Shut-In Well Clause

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Shut-In Well Clauses

 

 The shut-in royalty clause normally addresses the situation where the lessee has completed a gas well and there is no market for the gas. See Griffin v. Crutcher-Tufts Corp., 500 So.2d 1008 (Ala. 1986. Some leases in use in Alabama have expanded the clause to apply also to oil wells that are shut-in. A typical shut-in royalty clause is as follows:

If, at any time or times after the expiration of the primary time, all such wells are shut-in for a period of ninety (90) consecutive days, and during such time there are no operations on said land, then at or before the expiration of said ninety (90) day period, lessee shall pay or tender, by check or draft of lessee, as royalty, a sum equal to the amount of annual delay rental provided for in this lease. Lessee shall make like payments or tenders at or before the end of each anniversary of the expiration of said ninety (90) day period if upon such anniversary this lease is being continued in force solely by reason of the provisions of this paragraph. . .

 

(Taken from Hederman Brothers—Jackson, Mississippi, Lease Form Producers 88 (9-70) With Pooling Provisions—Mississippi, Alabama, Florida.)

         Normally the shut-in clause does not apply unless the well is capable of producing oil and gas in paying qualities. Griffin v. Crutcher-Tufts Corp., 500 So.2d 1008 (Ala. 1986). Since shut-in clauses vary from lease to lease, attention to the particular clause is necessary to determine that clause's application to the facts before you. For instance, the shut-in well clause in the case of Federal Land Bank of New Orleans v. Terra Resources, Inc., 373 So.2d 314 (Ala. 1979) did not require the payment of shut-in royalties for a pooled unit, when the unit well was not located on the leased premises.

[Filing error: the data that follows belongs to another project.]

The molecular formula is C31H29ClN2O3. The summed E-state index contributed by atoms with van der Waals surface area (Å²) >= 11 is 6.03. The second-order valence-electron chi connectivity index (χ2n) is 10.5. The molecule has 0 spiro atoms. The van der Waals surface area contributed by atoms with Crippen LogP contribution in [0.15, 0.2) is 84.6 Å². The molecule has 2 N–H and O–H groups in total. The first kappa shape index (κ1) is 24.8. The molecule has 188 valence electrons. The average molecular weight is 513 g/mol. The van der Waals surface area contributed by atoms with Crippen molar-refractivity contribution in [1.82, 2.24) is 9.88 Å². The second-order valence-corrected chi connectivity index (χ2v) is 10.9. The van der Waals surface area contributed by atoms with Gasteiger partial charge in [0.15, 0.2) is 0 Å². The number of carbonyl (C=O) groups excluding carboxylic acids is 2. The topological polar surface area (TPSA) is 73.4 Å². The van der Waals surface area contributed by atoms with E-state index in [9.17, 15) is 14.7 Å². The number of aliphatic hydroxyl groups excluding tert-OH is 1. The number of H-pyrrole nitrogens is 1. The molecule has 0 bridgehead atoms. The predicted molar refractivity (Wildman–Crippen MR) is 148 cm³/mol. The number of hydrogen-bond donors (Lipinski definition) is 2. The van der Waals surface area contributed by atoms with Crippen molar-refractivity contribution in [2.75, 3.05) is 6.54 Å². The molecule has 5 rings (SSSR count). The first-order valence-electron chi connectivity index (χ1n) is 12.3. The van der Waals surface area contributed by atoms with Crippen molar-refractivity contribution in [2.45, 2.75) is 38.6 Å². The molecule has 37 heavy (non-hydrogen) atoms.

In the case of Griffin v. Crutcher-Tufts Corp., a lessee attempted to maintain its lease through the payment of shut-in royalties.  It happens that the lessee sent a shut-in royalty check to the lessor during the final week of the primary term of the lease. At the time of the tender of the shut-in royalty payment, the well was incapable of commercial production. The shut-in royalty clause in the lease was as follows:

[W]hile there is a gas well on this lease or on acreage pooled therewith, but gas is not being sold or used, Lessee may pay as royalty at monthly intervals a sum equal to one-twelfth (1/12) of the amount of the annual rental payable in lieu of drilling operations during the primary term on the number of acres subject to this lease at the time such payments is [sic] made, and if such payment is made or tendered, it will be considered that gas is being produced from this lease in paying quantities.

 

Griffin v. Crutcher-Tufts Corp., 500 So.2d 1008, 1011 (Ala. 1986).

 The Alabama Supreme Court followed the abundant precedent of other oil and gas producing states and held that a tender of shut-in royalty payments for a well that is incapable of commer­cial production will not maintain a lease beyond its primary term.   Additionally, without citation of authority, the Alabama Supreme Court held that “the express terms of that clause [shut-in royalty clause] show that it applies only during the primary term of the lease.” Id.

Copyright 2011 by Edward G, Hawkins. All rights reserved.